When you hear the word bamboo, what comes to your mind? We know what you are probably thinking—panda bears in China, correct? But did you know that in the Americas (the Western hemisphere) we have more than 530 native bamboo species? Counting all the bamboo species in the world, including those that the panda eats, there are more than 1,650 species . Bamboos are native to every single continent in the world, except for Antarctica and Europe. When you think about bamboo, you probably think about those giant grasses reaching up to 40 m tall with hard, jointed stems, and graceful branches. However, in the tropical rain forests from Mexico down to South America, there are also bamboos with softer, smaller stems, usually less than 1 m tall. One of these, from French Guiana, only grows 2 cm tall (less than 1² high!) and is the world’s smallest bamboo. The reason for this variability in bamboos is because there are two types of bamboos, the thick, hard “woody” bamboos that compete with trees for light, and the smaller “herbaceous” bamboos that live in the forest understory (the vegetation under the main canopy on the forest floor). And speaking of grasses, did you know that all the bamboos belong to the grass family (which has the scientific name Poaceae)? This means that the bamboos are cousins of lawn grass, corn, rice, wheat, sugar cane, and all the other grasses.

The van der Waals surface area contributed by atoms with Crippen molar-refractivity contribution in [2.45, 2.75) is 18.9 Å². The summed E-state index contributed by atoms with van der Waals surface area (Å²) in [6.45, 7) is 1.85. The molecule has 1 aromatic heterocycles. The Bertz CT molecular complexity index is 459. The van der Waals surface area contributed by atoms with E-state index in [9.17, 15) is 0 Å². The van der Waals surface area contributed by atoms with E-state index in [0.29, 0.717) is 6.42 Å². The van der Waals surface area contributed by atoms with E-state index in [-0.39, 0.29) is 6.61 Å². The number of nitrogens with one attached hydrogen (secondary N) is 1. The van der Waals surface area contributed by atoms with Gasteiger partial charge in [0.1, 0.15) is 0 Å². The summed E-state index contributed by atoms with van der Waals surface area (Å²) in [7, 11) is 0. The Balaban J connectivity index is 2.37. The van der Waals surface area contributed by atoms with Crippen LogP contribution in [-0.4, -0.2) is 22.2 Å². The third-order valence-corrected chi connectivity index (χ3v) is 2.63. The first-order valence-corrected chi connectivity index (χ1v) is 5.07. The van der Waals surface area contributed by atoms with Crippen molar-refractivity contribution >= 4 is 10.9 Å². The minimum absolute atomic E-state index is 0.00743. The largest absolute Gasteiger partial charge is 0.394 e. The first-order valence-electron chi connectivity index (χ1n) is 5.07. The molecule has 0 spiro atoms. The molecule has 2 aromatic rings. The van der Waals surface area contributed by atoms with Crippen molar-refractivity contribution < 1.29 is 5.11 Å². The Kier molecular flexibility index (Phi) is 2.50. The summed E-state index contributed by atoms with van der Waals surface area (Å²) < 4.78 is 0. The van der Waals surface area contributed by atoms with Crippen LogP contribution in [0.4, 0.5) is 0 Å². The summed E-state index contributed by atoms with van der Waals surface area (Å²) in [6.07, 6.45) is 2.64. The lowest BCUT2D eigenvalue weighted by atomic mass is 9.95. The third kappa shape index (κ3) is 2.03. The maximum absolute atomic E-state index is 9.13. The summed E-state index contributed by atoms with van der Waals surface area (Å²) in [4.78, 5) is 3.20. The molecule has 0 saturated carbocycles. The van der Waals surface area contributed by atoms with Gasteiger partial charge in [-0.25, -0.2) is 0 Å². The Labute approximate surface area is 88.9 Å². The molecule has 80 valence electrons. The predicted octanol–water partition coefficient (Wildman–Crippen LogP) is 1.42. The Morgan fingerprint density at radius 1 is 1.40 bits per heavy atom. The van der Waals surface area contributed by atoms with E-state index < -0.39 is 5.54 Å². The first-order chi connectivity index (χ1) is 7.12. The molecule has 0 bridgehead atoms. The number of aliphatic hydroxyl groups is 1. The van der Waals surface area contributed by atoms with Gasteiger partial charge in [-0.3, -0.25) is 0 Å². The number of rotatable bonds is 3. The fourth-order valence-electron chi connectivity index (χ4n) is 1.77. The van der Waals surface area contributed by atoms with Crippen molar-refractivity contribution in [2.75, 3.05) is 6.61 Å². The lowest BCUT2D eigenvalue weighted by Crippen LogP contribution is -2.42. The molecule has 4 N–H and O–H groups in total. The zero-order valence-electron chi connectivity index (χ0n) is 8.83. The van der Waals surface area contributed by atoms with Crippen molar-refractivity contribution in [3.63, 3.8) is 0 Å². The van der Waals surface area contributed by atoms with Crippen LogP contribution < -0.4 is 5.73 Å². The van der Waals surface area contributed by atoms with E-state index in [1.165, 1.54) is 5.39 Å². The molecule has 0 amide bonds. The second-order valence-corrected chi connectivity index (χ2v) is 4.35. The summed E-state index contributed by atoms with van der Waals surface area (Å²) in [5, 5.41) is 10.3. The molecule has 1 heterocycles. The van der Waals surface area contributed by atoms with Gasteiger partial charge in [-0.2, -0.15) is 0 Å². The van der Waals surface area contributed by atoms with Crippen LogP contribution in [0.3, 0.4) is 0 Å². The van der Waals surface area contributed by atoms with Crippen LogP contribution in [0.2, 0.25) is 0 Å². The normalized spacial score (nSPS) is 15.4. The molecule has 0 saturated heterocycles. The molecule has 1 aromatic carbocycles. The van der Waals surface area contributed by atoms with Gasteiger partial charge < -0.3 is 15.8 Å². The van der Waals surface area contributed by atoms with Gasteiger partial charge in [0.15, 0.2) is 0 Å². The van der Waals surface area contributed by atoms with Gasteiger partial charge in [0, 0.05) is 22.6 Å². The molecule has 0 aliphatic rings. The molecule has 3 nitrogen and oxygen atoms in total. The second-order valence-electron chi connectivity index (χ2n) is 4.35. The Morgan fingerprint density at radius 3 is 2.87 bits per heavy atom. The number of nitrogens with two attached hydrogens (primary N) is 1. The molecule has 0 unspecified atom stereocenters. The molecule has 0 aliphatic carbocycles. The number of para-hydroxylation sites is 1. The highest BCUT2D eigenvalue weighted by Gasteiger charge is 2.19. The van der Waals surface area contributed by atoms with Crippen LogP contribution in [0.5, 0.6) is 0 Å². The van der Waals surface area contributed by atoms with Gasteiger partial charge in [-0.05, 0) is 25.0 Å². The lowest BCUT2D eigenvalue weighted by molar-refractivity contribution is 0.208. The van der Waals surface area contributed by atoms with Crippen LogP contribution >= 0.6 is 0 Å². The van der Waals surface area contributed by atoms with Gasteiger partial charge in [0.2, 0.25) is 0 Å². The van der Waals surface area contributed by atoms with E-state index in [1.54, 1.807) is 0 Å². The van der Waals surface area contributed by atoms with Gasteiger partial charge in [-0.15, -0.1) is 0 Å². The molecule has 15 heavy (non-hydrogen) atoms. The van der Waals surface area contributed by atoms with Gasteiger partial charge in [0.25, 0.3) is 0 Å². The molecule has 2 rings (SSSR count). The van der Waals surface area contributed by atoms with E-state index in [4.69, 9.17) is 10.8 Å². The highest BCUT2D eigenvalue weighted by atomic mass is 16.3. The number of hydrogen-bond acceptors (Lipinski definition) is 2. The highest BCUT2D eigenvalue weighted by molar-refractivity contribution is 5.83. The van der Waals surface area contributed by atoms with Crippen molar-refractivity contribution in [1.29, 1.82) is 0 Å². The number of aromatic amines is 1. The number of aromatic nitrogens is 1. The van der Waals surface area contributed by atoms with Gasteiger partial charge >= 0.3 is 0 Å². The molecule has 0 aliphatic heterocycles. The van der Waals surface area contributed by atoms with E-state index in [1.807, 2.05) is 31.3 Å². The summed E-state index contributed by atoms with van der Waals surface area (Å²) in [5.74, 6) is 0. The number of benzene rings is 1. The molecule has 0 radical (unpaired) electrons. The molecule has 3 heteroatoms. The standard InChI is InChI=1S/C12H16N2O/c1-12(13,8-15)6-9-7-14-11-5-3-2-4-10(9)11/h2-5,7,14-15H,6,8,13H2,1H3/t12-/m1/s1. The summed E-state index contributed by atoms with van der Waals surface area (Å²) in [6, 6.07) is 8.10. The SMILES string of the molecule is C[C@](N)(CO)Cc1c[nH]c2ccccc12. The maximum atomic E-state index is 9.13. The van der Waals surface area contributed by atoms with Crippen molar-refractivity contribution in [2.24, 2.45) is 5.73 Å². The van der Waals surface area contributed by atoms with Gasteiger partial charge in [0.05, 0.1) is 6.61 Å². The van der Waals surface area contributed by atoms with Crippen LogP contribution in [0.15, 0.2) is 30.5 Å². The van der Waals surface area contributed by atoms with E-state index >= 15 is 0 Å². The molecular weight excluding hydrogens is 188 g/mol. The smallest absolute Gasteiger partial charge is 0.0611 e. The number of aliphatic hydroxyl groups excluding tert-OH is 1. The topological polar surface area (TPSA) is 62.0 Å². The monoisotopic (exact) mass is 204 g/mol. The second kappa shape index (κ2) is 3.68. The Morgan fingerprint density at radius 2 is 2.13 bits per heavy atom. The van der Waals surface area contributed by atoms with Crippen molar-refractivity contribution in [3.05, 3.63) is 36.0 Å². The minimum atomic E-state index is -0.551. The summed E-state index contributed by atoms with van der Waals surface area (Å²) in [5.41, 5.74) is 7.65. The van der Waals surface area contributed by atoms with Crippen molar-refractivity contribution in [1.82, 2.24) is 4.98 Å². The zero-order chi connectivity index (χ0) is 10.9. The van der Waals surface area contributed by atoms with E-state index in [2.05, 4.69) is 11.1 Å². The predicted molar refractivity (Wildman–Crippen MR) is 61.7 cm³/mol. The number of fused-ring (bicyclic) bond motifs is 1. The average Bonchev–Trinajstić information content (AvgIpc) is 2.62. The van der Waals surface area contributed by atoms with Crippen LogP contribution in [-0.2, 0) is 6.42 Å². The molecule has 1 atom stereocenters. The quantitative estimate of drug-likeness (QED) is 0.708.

Bamboo Diversity in the Americas